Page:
Thursday August 27, 2020 |Notes

Are you a robot?

Anyone who has spent much time online has been faced with the question: Are you a robot? When logging into to accounts, CAPTCHA challenges pose the question along with sets of images, which require answers in a patterns recognized as human. The challenge isn't passed by necessarily getting the right answer and instead relies upon a multitude of clues to determine if the respondent is human.

Last year, The Verge published an in-depth piece on the challenges presented in designing a challenge to delineate between human and robots:

The problem with many of these tests isn’t necessarily that bots are too clever — it’s that humans suck at them. And it’s not that humans are dumb; it’s that humans are wildly diverse in language, culture, and experience. Once you get rid of all that stuff to make a test that any human can pass, without prior training or much thought, you’re left with brute tasks like image processing, exactly the thing a tailor-made AI is going to be good at.

The article goes on to explain how these tests are moving more to the background, because it's gotten more difficult to pose valid challenges as machine learning has improved:

Aaron Malenfant, the engineering lead on Google’s CAPTCHA team, says the move away from Turing tests is meant to sidestep the competition humans keep losing. “As people put more and more investment into machine learning, those sorts of challenges will have to get harder and harder for humans, and that’s particularly why we launched CAPTCHA V3, to get ahead of that curve.” Malenfant says that five to ten years from now, CAPTCHA challenges likely won’t be viable at all. Instead, much of the web will have a constant, secret Turing test running in the background.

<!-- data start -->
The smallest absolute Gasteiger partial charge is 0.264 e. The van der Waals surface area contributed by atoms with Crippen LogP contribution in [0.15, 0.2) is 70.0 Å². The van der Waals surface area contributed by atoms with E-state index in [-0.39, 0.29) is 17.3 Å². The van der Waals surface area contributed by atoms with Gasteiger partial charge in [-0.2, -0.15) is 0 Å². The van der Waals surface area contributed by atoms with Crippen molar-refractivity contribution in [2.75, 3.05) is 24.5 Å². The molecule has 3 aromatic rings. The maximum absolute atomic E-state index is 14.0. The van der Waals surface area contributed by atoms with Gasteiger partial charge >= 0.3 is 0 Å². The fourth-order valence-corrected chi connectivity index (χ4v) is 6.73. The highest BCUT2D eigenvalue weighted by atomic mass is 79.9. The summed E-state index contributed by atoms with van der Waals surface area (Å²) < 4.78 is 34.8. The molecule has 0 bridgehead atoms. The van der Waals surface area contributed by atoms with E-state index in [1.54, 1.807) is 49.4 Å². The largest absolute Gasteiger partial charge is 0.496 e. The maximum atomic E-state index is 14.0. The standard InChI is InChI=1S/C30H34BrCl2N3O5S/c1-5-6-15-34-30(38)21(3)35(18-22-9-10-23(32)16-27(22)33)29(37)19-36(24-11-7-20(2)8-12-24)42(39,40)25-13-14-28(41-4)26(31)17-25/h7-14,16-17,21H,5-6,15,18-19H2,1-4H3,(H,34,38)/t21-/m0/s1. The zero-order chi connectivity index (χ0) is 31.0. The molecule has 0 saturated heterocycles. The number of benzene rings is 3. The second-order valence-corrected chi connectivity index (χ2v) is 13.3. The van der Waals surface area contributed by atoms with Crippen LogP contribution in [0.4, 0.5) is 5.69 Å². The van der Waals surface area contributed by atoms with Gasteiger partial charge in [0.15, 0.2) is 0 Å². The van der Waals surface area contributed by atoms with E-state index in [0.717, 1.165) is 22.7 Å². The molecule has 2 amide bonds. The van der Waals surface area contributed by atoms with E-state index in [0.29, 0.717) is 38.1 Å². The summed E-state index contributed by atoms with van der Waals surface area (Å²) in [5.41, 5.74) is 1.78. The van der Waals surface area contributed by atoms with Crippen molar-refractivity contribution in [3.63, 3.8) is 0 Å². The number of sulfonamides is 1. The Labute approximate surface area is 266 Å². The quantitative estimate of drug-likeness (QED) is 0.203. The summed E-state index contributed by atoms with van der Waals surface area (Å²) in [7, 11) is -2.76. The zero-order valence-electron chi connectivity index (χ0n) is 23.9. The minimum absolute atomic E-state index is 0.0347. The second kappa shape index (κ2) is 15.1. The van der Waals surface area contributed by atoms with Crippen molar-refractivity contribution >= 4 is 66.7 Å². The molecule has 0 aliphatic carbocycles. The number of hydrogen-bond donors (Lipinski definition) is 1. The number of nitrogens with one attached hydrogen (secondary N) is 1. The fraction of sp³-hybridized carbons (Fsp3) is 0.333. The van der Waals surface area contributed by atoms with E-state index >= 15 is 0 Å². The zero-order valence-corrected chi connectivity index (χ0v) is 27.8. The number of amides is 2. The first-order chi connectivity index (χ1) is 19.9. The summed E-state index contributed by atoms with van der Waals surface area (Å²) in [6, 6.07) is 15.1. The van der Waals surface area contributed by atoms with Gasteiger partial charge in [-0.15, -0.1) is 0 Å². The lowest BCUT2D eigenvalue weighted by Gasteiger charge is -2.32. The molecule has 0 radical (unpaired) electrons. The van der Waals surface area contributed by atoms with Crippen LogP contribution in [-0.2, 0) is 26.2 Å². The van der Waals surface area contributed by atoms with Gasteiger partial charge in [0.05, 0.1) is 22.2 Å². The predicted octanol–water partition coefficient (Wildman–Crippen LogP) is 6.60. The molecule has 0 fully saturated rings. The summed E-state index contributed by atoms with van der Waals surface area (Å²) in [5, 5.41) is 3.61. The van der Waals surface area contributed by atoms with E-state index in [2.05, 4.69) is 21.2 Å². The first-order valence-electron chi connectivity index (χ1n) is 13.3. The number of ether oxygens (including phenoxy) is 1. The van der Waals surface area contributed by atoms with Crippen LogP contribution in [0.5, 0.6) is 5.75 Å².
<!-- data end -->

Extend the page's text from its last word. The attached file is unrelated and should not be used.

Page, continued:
Of course, this authentication challenge differs from another well-known login challenge, whereby the user must login with OTP or authentication app. Somewhat conversely, people must verify identify by entering a code sent to their smartphone from another automated action. It's hard to ignore the paradoxes of the two methods: one method to prove human qualities through imperfections, another by proving connectedness to machines.

If you are reading this, you are at least partially reliant upon robots. Robots are constantly working in the background enabling humans to function in the real life. There are few of us who could honestly get by without a robot constantly doing work for us, whether powering our smartphones, finding the right search results, or verifying identity. The barrier between robot and human is already difficult to pinpoint. That threshold was crossed long ago.

The question then shifts from 'are you a robot?' to 'are you a human?', which really implies, are you prone to consistently making mistakes and acting in inefficient, non-logical manners? It's the imperfections that prove humanity, and it's often misunderstood. Perfection isn't possible by humans, only well-managed robots. For now, access is generally granted to hose that prove humanity. That may not always be the case, and there are already sites that only allow robots, a test humans could never pass in reverse.

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